Featuring homemade electronic gadgets, the latest in development boards (Arduino, BeagleBoard, Raspberry Pi, etc), examples of cool design, and the latest and greatest (and most shiny) consumer gadgets.
FLORA – wear your electronics with pride
FLORA is the “wearable electronic platform” from the people behind AdaFruit, an Arduino-compatible system based on the Atmega32u4 Breakout Board. How about that for a sartorial challenge to Gadget Masters?
The small system has four indicator LEDs (power good, digital signal LED for bootloader feedback, and data rx/tx), 14 sewing tap pads for attachment, and USB and ICSP connectors for re-programing…
Data buses are interleaved with power and ground pads for easy module and sensor attachments without worrying about overlapping traces which are not possible with conductive thread.
The power supply is deigned to be flexible and easy to use. There is an onboard polarized 2 JST battery connector with protection schottky diode for use with external battery packs from 3.5v to 16v DC in. Can be used with LiIon/LiPoly, LiFe, alkaline or rechargeable NiMh/NiCad batteries of any size. The FLORA does not have a LiPo charger included by design, this allows safe use with multiple battery types and reduces risk of fire as it is not recommended to charge these batteries on fabric.
The FLORA has onboard power switch connected to 2A power FET for safe and efficient battery on/off control. Often FETs are not included in other designs that leads to switch failure as small SMT switches are rated for only 20mA current use. The FLORA has an onboard 3.3v 100mA regulator with protection diode and USB fuse so that power is consistent and can power common 3.3v modules and sensors.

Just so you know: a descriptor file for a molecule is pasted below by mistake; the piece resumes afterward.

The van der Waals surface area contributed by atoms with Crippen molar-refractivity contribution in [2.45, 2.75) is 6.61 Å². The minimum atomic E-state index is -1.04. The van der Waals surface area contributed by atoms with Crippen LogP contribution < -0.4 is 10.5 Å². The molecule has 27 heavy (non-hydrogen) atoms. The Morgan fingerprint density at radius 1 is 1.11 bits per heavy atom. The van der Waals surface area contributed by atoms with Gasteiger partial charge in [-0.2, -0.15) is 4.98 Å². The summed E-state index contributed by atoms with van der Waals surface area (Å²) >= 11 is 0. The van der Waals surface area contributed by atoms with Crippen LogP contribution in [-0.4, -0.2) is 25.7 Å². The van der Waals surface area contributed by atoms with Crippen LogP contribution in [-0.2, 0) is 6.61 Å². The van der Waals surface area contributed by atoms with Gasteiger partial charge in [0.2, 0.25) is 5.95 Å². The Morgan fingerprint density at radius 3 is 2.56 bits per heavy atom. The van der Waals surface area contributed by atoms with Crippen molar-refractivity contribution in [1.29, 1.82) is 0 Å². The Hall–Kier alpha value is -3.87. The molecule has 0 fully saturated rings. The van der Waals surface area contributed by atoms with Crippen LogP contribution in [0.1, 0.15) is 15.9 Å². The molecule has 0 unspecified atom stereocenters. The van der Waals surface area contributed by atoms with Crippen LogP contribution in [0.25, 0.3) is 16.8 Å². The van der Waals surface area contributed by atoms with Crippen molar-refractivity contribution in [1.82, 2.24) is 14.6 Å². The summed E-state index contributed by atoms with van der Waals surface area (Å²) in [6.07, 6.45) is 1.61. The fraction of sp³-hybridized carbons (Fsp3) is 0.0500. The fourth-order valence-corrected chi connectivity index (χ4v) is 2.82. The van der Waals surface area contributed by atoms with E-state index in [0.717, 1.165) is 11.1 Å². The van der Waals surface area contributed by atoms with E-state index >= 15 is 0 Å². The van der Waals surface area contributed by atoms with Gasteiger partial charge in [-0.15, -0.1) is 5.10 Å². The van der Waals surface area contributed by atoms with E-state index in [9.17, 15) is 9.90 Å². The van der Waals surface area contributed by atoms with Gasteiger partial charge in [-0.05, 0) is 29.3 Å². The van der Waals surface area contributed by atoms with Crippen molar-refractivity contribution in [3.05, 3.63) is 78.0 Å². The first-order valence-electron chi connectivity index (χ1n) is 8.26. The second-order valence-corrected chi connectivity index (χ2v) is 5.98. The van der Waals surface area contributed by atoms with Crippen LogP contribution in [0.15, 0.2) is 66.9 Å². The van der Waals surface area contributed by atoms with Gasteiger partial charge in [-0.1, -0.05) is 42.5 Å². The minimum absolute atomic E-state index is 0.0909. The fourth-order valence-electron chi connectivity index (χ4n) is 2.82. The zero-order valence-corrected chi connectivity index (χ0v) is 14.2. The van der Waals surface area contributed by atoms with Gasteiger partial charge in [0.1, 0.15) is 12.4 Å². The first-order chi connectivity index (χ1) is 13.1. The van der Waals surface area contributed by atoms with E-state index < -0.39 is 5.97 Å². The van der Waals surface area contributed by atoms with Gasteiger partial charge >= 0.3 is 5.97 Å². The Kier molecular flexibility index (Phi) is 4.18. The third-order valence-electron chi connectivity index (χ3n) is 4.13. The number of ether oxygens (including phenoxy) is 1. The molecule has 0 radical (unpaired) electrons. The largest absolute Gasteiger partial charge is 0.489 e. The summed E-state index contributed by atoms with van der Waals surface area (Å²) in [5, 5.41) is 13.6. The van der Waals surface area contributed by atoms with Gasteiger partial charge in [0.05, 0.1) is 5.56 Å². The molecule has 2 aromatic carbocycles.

The system will set you back $25 online dollars, from AdaFruit.com.
How could you make use of this? Check out this example, of someone stepping up to the challenge – Someplace New – where he gets to work on a black cotton blazer from UNIQLO…
First step was testing the setup. Using the included aligator clip jump clips, it just takes a few minutes to get the board wired up. I downloaded the Adafruit Arduino app, updated the GPS libraries and LED libraries from the Adafruit github repo, and ran the test examples. GPS lock and blinkin’ lights achieved!
Sewing was a little harder. I’ve never had much luck stitching threads onto contact pads. Conductive thread is better thought of as conductive resister, and as such it’s reasonable at handling low speed signals, that don’t require a great deal signal integrity. The stainless thread that comes with the FLORA is the best I’ve used to date, but it still doesn’t knot very well. This is problematic if you want you connections to stay put as you’re moving around.